April 9, 2008 Chase

In the days leading up to this event, many people were skeptical of its chase potential, owing to the fact they felt it would be a significant precipitation event, creating messy storms that would not be easy to observe. We however looked at it as a great early season opportunity, that would just have to be fine-tuned as the day went on. There would be an obvious warm sector south of the boundary, and all we had to do was find that magic spot.

Chad, Mickey, and I targeted west Texas along the I-20 corridor. We encountered a massive area of rain on our way to the target, which we of course anticipated along with the several doubters. However once we broke through to the other side of the boundary, just outside of Abilene, we found a very humid, sunlit air mass that was already brewing towers. Within minutes two cells developed west of us, and we moved west on I-20 through Abilene to meet them.

Chasing in a metropolitan area is never easy, so our first plan was to move north of the city, to try and find an open area for viewing, and out of the way of city traffic. We found one spot initially, but decided it was too far away from the storm and the storm wasn't moving fast enough to get there soon (it had been tornado-warned while we were positioned there). We back-tracked into the city and chose to go on through to the west side, eventually coming out of Abilene proper and into the town of Tye. Just west of there, the storm's base came into full view. We exited the interstate, quickly, and found a road going north. We went about a mile and then pulled over.

The storm's base looked rather ragged by this time, despite the fact it continued to carry a tornado warning. There was definitely rotation, but it seemed rather disorganized. However, we decided the storm was still worth watching, so we jumped back in the car and headed back south to the interstate. Not thirty seconds later Mickey shouted "Tornado!!" as I scrambled to get out of the car and look down the road. I saw a quick vortex spinning rapidly, but it looked to be on the gustfront and disappeared quickly. In the chaos of trying to get out of the car, I missed getting it on video. We continued south to I-20, and then headed back east.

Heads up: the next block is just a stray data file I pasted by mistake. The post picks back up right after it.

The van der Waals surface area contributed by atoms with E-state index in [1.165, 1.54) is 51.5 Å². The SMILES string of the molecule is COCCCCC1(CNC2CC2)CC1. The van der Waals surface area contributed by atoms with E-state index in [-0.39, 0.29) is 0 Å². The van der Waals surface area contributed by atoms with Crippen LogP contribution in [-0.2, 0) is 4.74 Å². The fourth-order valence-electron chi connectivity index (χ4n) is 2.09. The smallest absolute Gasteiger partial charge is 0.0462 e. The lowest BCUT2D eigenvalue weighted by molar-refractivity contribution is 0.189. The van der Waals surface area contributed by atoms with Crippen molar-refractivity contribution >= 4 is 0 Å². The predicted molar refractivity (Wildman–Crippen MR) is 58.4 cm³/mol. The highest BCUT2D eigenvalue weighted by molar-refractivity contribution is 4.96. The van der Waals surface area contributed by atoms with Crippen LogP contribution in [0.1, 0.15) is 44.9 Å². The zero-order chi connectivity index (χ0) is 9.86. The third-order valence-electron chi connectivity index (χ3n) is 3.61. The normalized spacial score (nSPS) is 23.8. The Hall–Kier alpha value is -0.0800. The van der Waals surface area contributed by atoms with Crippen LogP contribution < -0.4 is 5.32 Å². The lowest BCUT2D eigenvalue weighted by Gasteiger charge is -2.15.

We had gone a mile or two when a new area of dust kicked up just to our northwest, right where we'd been. At first we thought this was a tornado, but then we realized it was merely pushing out, not rotating. Just as I had dismissed this, Chad started talking about something to the north. I looked out the window and saw a weak ground circulation under what appeared to be a brief condensation funnel. We quickly pulled over to a stop, jumped out, and rolled tape. As I zoomed in on the tornado, it briefly intensified and became a concentrated dust whirl, before gradually fading away. I picked up my phone, reported the tornado, and we took off east again to resume the chase.

We made the mistake of choosing bad roads and letting the storm get ahead of us, thinking it had run its course. But when the storm re-intensified later, we were too far behind it and couldn't find a safe route to get around it again. This forced us to follow the damage path through the town of Breckenridge, where we had come in just minutes behind a tornado that had done considerable damage to parts of the town. At one point, we were blocked in three directions by debris, and were forced to turn back and find an alternate route around town. Mickey was brilliant with the GPS, finding a short cut made up of various "Bob's road" type roads, that cut about twenty minutes off our trip had we been forced to take main highways. But it wasn't meant to be this day, as we finally caught back up to it well after dark, and saw nothing. A long chase, but trusting in our forecast paid off, and we were rewarded with another early season tornado.